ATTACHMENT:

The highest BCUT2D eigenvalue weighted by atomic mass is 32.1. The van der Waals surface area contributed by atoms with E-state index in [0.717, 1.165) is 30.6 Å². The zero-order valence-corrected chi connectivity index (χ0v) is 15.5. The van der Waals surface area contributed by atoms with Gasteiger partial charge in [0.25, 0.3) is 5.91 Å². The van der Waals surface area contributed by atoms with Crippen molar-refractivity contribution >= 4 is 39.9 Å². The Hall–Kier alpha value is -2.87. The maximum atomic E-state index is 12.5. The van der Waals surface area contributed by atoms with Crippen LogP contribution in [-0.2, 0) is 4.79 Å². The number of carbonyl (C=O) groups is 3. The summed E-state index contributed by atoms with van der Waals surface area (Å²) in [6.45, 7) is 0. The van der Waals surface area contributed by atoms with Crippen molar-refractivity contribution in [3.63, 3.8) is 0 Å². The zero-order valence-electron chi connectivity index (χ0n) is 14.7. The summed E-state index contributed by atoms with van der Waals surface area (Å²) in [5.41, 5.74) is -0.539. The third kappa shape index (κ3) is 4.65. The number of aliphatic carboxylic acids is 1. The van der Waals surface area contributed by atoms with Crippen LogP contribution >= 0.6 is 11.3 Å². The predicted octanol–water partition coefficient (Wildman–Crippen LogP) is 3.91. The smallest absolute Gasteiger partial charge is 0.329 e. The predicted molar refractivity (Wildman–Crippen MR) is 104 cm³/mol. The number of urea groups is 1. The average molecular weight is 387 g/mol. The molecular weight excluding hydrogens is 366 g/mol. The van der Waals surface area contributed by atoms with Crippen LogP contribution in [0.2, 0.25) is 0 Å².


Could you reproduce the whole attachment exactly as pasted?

The highest BCUT2D eigenvalue weighted by atomic mass is 32.1. The van der Waals surface area contributed by atoms with E-state index in [0.717, 1.165) is 30.6 Å². The zero-order valence-corrected chi connectivity index (χ0v) is 15.5. The van der Waals surface area contributed by atoms with Gasteiger partial charge in [0.25, 0.3) is 5.91 Å². The van der Waals surface area contributed by atoms with Crippen molar-refractivity contribution >= 4 is 39.9 Å². The Hall–Kier alpha value is -2.87. The maximum atomic E-state index is 12.5. The van der Waals surface area contributed by atoms with Crippen LogP contribution in [-0.2, 0) is 4.79 Å². The number of carbonyl (C=O) groups is 3. The summed E-state index contributed by atoms with van der Waals surface area (Å²) in [6.45, 7) is 0. The van der Waals surface area contributed by atoms with Crippen molar-refractivity contribution in [3.63, 3.8) is 0 Å². The zero-order valence-electron chi connectivity index (χ0n) is 14.7. The summed E-state index contributed by atoms with van der Waals surface area (Å²) in [5.41, 5.74) is -0.539. The third kappa shape index (κ3) is 4.65. The number of aliphatic carboxylic acids is 1. The van der Waals surface area contributed by atoms with Crippen LogP contribution >= 0.6 is 11.3 Å². The predicted octanol–water partition coefficient (Wildman–Crippen LogP) is 3.91. The smallest absolute Gasteiger partial charge is 0.329 e. The predicted molar refractivity (Wildman–Crippen MR) is 104 cm³/mol. The number of urea groups is 1. The average molecular weight is 387 g/mol. The molecular weight excluding hydrogens is 366 g/mol. The van der Waals surface area contributed by atoms with Crippen LogP contribution in [0.2, 0.25) is 0 Å².